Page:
The best bit though? Seeing the relief and level of engagement in these workers when they sit down with me and are actually, finally, listened to. Pretty cool.
The National Franchise Business
The final business had in some ways, the biggest challenge. The ‘tyranny of distance’ meant that this business that had franchisees, and employees of those franchises, all over the country meant that the executive team had very little – if any – contact with their people, far less being able to do any coaching or investment in those people.
They had a national conference once a year, and most of their people came to it, but the owners were starting to notice less and less engagement at these conferences from their people, and were worried that, because they had so little individual contact with their people in the market, their bottom line would soon start to suffer.
I asked them permission to call a few of their franchise owners, again confidentially, and get a sense of how they felt about the parent business, and the owners.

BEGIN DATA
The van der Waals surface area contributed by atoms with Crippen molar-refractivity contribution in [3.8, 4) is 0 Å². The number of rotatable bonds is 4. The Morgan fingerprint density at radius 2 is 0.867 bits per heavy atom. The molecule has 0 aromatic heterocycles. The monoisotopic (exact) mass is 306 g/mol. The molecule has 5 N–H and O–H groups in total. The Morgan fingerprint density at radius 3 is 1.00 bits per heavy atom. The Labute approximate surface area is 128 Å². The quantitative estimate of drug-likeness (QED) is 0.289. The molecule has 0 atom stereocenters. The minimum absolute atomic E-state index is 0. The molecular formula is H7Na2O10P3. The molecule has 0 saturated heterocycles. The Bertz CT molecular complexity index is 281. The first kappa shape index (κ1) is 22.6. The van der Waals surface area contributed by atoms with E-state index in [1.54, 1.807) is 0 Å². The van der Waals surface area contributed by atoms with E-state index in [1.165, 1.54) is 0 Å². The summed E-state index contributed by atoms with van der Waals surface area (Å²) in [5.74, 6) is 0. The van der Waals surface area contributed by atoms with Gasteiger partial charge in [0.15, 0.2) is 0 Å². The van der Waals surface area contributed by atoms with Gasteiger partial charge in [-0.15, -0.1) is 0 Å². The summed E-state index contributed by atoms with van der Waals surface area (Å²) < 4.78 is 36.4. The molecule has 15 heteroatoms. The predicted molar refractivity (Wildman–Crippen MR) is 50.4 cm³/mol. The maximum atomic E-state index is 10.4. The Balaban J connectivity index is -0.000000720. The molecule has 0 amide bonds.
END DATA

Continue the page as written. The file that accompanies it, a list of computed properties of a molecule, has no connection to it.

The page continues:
The results weren’t great.
They felt like they had been abandoned once they signed on the dotted line. They felt like the owners didn’t care about them or their business as long as they paid their monthly fees. And they felt like the owners were in some kind of ‘ivory tower’ far away from them and their market, and they felt slighted and alone.
To the business’ credit, they acted swiftly.
They arranged a two-day workshop that all of the franchise owners were encouraged to attend. The first day they spent on business practices, market updates and product information sessions. The second day they unleashed me to focus on THEM, the very thing that they felt like they were lacking.
The day was transformative.
There was anger and frustration, and some tears, but at the end of the day, every one of the franchise owners felt they had been listened to, and invested in, and the business owners had been tons of notes about their concerns and their suggestions.
And then the business went one step further, purchasing 50 individual sessions with me that each of the franchise owners (and their employees) could use free of charge, and again all 50 were snapped up within the day they were offered.
This kind of investment in your people – and yourself – doesn’t have to be super expensive or difficult to implement. A lot of people in your business teams just want to be included, to be heard and listened to, and to feel like they are an important part of your business and your plans for the future.
This coaching, whether through a workshop or individual sessions, or a combination of the two (as above) is a cost-effective way to fill that gap that bigger businesses fill with their own in-house human resources department.